When a mom and her daughter fall for the same guy, the result is plenty of ooh-la-las but few actual laughs in "Beautiful Lies."
When a mom and her daughter fall for the same guy, the result is plenty of ooh-la-las but few actual laughs in Gallic helmer Pierre Salvadori’s tried-and-tested romantic comedy, “Beautiful Lies.” Despite a cast toplined by Audrey Tautou (who, as if to incite further mispronunciation of her name, sports a large tattoo on her neck), this long-winded assembly of quid pro quos and borderline sexist banter goes only to the most predictable places. Salvadori (“Priceless”) has fared much, much better with such farcical material in the past, and the pic may perform below expectations before rebounding on the French tube.
Provincial hairdresser Emilie (Tautou), not to be mistaken for Amelie, runs her beauty parlor with an iron fist, especially when it comes to dealing with hunky Arab handyman Jean (Sami Bouajila). When she finds out Jean is an overeducated translator who speaks at least five languages, this infuriates her to the point that she fires him. (Why she does this is never entirely clear, though she seems to have a major inferiority complex when it comes to intelligent men.)
Little does Emilie know (or perhaps she doesn’t want to know) that Jean is madly in love with her. When he sends her an anonymous letter at the start of the film, she tosses it in the garbage, then decides to fish it out, copy it over and mail it to her depressed, recently dumped mom, Maddy (Nathalie Baye), a woman so starved for a man that she wanders the streets in a bathrobe looking for the letter’s author.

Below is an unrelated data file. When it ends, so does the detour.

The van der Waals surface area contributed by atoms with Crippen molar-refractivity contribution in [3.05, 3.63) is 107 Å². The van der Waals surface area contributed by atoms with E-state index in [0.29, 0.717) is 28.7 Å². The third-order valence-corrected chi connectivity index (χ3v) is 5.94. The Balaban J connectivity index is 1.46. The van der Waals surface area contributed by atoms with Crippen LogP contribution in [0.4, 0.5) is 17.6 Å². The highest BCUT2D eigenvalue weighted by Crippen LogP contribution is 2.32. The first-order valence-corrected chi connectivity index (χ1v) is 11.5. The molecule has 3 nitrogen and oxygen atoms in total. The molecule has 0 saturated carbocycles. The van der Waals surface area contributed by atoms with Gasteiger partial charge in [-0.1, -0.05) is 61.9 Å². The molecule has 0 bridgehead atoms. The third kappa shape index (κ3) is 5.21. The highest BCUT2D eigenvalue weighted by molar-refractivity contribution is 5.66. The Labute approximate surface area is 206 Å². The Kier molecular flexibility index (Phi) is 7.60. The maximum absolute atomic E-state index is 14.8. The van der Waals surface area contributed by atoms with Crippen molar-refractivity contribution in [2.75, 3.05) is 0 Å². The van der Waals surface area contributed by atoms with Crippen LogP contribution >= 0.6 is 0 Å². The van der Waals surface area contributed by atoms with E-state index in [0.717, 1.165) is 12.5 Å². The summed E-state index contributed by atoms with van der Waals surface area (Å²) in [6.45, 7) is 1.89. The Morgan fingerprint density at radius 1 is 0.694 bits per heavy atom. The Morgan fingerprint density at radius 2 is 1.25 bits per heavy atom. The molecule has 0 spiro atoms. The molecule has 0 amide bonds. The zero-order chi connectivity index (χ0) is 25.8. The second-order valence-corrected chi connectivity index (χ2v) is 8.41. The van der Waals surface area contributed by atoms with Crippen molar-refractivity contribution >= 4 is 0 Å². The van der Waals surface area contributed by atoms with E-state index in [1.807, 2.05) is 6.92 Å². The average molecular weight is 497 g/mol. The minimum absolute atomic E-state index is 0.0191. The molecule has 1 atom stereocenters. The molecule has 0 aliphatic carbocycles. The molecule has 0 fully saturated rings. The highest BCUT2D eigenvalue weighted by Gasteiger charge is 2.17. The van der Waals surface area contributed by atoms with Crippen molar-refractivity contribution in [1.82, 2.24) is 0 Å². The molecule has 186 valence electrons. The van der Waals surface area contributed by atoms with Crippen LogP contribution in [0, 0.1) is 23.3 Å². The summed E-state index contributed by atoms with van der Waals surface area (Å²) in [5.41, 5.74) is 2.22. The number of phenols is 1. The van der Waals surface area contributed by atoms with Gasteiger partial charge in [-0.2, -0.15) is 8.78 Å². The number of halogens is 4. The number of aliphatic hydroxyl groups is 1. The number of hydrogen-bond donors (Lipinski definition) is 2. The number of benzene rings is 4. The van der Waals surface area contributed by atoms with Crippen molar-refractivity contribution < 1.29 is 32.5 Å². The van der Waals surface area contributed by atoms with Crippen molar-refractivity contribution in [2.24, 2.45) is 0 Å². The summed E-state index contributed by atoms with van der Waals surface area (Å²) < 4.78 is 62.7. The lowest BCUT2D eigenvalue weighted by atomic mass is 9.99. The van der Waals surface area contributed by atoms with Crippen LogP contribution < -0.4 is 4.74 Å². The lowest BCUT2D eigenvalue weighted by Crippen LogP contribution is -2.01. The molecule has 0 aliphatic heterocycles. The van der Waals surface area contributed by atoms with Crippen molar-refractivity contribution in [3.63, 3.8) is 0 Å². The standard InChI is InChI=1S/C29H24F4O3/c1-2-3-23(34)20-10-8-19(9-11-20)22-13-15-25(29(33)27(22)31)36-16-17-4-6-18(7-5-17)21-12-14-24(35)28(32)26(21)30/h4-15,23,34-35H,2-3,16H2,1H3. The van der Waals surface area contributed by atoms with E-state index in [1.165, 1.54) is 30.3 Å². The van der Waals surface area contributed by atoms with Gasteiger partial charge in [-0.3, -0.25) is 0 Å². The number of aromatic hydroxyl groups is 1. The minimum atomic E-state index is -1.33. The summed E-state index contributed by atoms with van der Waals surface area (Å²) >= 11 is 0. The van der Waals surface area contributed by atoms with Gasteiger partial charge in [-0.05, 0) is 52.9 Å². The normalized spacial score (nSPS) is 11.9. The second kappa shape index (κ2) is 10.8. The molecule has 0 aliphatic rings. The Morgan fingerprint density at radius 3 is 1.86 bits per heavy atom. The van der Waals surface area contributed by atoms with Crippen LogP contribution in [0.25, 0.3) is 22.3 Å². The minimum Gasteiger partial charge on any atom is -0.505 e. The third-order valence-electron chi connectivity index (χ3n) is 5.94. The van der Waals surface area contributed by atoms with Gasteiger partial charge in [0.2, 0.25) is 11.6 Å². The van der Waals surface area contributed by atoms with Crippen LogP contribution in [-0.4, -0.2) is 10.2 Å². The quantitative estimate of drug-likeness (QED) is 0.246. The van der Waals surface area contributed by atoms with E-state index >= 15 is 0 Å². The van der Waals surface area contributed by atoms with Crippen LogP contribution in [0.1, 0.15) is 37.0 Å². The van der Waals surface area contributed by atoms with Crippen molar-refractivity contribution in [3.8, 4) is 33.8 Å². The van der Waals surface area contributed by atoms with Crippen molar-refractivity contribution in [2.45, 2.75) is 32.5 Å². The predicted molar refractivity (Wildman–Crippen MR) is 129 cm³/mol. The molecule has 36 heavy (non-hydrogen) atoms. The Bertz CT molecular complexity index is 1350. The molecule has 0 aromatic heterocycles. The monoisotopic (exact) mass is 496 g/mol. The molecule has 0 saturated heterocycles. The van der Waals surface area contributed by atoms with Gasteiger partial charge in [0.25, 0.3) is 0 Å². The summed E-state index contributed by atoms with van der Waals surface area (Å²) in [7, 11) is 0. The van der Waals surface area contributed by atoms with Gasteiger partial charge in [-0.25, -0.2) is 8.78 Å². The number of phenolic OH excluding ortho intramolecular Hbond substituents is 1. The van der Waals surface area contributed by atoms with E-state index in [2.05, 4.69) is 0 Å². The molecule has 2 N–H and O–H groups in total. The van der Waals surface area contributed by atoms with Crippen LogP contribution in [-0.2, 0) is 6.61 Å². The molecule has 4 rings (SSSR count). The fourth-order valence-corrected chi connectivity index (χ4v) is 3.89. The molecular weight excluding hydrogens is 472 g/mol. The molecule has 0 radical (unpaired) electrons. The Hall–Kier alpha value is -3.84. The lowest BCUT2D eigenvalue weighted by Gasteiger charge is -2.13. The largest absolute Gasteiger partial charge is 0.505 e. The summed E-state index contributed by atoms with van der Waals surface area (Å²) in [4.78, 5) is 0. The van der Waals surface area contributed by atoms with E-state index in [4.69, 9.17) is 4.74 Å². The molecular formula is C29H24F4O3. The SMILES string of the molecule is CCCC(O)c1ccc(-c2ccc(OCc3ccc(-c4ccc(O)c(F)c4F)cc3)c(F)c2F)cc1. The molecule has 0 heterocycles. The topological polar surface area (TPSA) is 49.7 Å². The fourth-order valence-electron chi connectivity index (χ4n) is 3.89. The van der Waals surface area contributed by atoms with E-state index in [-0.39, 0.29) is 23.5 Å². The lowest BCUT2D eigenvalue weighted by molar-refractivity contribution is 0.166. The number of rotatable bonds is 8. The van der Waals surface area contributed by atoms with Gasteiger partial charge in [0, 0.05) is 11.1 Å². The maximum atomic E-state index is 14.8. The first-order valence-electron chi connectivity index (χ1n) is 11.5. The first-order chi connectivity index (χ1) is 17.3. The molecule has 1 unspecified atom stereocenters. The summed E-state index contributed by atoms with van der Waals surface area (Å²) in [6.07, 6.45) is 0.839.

Maddy eventually stumbles upon Jean, and the ensuing confusion, which lasts at least a full hour, leads to lots of deadweight jokes involving Mom’s relentless sex drive. Soon enough, Emilie’s own feelings for Jean awaken, and the two ladies, easily 30 years apart, are thrown into a veritable mommy-daughter showdown in which Emilie’s “true lies” (as the original title explains) come back to haunt her.
Surely such a tale could take place only in France, and the morality of sleeping with your mom’s boyfriend hardly comes into play here. Instead, Salvadori and regular co-scribe Benoit Graffin focus on the war between Emilie’s suppressed libido and Maddy’s oversized one, with the rather endearing Jean caught in between. In the end, he winds up being the pic’s one redeemable character, which says a great deal about the filmmakers’ view of their supposedly sweet-natured female protags.
Doing what they must with the script’s vaudeville-style scenarios, Tautou and Baye can only go so far playing two women on estrogen overdrive. Bouajila (“Outside the Law”) is more subdued, and Jean seems to watch the proceedings with a mix of horror and resignation. Supporting roles are often caricatures of small-town simplemindedness.
Standard tech package is highlighted by Emilie’s garish and overlit hair salon.